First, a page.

Great Tips for Teaching Six-year-olds
The brain of an average six-year-old is very imaginative. Having transitioned from toddlerhood to childhood, the craving for new knowledge and to understand just how everything works is just amazing. Research shows that at this age, a child can ask up to 200 questions a day. They constantly want to learn.
This is also the period during which their cognitive and language skills are put to test. They will also probably want to read a book or perform certain tasks on their own.
However, since different children have different learning abilities, thinking out of the box when teaching new skills to this age group is probably one of the greatest ways to ensure every child enjoys and gets the best out of their learning experience.
Six-year-olds also get bored pretty fast, making learning fun and interactive will not only prolong their attention span, but it also aids retention. They will also always look forward to taking part in activities they enjoy. Below are great pointers for parents and teachers looking for fun ways of teaching six-year-olds.
Games and activities: If you have been having trouble making your little one understand a simple maths concept, you probably aren’t applying the right method. Their brains thrive in imagination. Make things a little fun by incorporating activities and games even when teaching things you think are straightforward.
The good news is that there are great games for 6 year olds and they readily available online. These games stimulate thinking and let the children see things from their own perspective. There are all sorts of games that can help nurture whatever skill you want your child to acquire.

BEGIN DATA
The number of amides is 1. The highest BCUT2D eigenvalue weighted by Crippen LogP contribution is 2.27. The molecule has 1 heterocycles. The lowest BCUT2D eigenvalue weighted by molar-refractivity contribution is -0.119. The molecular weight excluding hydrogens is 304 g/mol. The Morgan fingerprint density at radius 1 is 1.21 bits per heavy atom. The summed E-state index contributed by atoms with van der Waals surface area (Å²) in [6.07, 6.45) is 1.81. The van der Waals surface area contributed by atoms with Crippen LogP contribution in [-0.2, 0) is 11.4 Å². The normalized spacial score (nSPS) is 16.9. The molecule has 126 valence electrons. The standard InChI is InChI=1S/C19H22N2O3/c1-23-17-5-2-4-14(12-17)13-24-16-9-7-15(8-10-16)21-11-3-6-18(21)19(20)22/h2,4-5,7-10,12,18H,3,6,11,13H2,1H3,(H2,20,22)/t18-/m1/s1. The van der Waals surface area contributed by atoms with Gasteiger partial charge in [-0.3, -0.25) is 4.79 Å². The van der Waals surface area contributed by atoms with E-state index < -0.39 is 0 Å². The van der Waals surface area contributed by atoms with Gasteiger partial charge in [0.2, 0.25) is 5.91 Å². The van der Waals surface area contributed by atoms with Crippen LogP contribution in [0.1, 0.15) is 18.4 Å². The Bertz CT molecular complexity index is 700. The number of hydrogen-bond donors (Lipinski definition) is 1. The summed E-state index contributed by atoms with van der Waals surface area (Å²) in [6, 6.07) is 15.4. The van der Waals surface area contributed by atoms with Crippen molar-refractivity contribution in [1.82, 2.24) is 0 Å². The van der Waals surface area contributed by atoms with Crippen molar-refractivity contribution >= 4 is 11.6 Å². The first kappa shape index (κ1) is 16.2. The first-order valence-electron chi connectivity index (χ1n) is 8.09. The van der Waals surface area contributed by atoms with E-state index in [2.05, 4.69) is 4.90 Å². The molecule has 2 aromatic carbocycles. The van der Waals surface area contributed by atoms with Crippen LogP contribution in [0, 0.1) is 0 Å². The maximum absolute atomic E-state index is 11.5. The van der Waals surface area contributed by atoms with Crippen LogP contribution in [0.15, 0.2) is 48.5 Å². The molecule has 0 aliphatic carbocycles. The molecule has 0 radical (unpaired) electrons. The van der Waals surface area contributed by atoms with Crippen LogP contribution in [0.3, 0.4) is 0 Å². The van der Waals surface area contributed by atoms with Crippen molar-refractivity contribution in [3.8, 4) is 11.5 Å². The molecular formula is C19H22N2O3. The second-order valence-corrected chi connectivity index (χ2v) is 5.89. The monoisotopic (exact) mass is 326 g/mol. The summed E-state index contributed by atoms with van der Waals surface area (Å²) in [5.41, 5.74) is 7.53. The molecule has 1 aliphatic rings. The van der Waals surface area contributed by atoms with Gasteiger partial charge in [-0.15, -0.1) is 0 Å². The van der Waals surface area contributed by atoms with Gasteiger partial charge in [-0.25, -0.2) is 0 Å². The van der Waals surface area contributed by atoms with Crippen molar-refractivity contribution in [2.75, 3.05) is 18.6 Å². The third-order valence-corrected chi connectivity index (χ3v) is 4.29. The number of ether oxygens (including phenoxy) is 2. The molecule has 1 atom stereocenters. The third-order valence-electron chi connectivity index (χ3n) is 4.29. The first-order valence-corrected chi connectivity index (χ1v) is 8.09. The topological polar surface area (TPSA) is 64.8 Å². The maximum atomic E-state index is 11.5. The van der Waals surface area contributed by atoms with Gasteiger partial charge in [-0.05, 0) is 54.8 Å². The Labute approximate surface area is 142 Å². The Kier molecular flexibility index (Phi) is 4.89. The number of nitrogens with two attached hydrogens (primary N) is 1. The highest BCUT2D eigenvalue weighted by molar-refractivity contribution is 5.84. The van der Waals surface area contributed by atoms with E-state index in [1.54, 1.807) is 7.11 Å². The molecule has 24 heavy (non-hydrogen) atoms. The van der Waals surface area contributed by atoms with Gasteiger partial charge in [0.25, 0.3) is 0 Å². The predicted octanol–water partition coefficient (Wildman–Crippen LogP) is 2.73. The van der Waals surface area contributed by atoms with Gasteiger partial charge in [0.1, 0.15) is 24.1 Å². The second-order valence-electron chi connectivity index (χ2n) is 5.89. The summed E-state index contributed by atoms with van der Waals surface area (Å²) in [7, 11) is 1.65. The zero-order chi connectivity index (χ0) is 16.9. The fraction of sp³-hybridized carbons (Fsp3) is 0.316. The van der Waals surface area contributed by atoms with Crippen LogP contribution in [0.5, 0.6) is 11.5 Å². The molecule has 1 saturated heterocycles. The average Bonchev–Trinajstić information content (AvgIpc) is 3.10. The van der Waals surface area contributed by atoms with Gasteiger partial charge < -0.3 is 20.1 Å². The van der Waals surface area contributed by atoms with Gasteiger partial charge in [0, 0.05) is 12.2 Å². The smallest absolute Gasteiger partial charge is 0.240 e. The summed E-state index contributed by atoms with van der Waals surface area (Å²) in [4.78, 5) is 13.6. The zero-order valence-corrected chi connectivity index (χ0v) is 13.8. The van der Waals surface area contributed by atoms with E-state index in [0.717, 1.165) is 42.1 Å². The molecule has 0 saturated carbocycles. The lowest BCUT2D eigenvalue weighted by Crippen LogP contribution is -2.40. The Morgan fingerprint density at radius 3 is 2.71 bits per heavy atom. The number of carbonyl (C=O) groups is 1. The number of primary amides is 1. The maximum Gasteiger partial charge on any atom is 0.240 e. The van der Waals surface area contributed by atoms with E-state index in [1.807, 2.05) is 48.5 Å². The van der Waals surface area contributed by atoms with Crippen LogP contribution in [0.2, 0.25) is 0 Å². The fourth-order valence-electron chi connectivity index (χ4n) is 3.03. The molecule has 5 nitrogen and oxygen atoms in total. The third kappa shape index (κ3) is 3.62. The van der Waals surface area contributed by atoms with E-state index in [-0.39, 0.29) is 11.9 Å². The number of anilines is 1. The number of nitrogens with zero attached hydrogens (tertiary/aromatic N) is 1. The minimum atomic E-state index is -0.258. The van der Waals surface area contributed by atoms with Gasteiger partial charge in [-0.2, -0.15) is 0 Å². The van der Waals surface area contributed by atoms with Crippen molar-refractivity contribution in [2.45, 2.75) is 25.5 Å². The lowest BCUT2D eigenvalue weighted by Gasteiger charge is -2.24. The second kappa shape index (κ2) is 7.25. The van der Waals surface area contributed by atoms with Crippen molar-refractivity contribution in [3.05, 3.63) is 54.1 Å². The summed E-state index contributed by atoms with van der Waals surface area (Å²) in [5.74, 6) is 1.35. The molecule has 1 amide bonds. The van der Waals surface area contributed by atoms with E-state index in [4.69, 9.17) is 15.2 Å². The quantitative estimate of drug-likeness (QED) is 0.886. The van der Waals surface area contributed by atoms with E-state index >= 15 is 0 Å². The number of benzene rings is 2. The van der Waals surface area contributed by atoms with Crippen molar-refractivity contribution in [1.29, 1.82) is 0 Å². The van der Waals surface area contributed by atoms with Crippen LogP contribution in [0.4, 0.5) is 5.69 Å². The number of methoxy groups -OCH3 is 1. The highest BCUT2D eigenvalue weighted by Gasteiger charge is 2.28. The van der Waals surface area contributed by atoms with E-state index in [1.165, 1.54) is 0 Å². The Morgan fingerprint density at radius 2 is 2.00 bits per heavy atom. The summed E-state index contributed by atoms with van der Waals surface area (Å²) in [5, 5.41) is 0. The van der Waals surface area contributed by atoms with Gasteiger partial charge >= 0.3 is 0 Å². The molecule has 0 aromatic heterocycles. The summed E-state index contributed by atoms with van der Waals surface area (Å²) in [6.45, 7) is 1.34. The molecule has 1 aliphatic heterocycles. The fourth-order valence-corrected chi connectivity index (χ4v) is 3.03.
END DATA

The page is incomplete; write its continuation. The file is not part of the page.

Visuals are a must: A child’s brain processes information better when it is presented visually. Use charts and pictures more as they help the children process information fast and they also aid in building memory.
Tactile materials are also good as they help them process information from a practical perspective.
Review what you teach more often: Repeating what you already taught in a different way is a great way to ensure your learners understand. This also helps their little brains absorb and process the information at their own pace. This is especially essential when dealing with different types of learners.
Six-year-olds also learn better when they are exposed to real-life experiences. Bring them along when running different errands as this a great way to spark their curiosity and creativity.